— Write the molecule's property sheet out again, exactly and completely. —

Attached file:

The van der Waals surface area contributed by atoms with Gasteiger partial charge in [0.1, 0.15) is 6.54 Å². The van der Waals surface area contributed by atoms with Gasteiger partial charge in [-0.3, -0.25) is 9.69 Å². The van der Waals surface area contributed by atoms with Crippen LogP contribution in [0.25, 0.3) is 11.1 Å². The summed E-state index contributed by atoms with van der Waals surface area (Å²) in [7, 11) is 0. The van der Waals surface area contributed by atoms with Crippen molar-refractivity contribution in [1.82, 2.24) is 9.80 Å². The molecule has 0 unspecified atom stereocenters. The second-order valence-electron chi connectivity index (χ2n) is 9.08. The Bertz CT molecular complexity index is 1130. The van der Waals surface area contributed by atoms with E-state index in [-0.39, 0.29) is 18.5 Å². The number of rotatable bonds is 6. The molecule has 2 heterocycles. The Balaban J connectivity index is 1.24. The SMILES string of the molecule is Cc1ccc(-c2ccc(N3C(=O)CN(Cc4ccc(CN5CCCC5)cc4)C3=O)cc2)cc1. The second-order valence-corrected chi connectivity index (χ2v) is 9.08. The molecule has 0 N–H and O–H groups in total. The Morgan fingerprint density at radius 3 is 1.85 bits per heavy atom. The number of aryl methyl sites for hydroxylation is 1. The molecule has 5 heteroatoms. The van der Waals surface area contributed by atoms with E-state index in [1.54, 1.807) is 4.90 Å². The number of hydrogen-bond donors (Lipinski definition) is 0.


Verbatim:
The van der Waals surface area contributed by atoms with Gasteiger partial charge in [0.1, 0.15) is 6.54 Å². The van der Waals surface area contributed by atoms with Gasteiger partial charge in [-0.3, -0.25) is 9.69 Å². The van der Waals surface area contributed by atoms with Crippen LogP contribution in [0.25, 0.3) is 11.1 Å². The summed E-state index contributed by atoms with van der Waals surface area (Å²) in [7, 11) is 0. The van der Waals surface area contributed by atoms with Crippen molar-refractivity contribution in [1.82, 2.24) is 9.80 Å². The molecule has 0 unspecified atom stereocenters. The second-order valence-electron chi connectivity index (χ2n) is 9.08. The Bertz CT molecular complexity index is 1130. The van der Waals surface area contributed by atoms with E-state index in [-0.39, 0.29) is 18.5 Å². The number of rotatable bonds is 6. The molecule has 2 heterocycles. The Balaban J connectivity index is 1.24. The SMILES string of the molecule is Cc1ccc(-c2ccc(N3C(=O)CN(Cc4ccc(CN5CCCC5)cc4)C3=O)cc2)cc1. The second-order valence-corrected chi connectivity index (χ2v) is 9.08. The molecule has 0 N–H and O–H groups in total. The Morgan fingerprint density at radius 3 is 1.85 bits per heavy atom. The number of aryl methyl sites for hydroxylation is 1. The molecule has 5 heteroatoms. The van der Waals surface area contributed by atoms with E-state index in [1.54, 1.807) is 4.90 Å². The number of hydrogen-bond donors (Lipinski definition) is 0.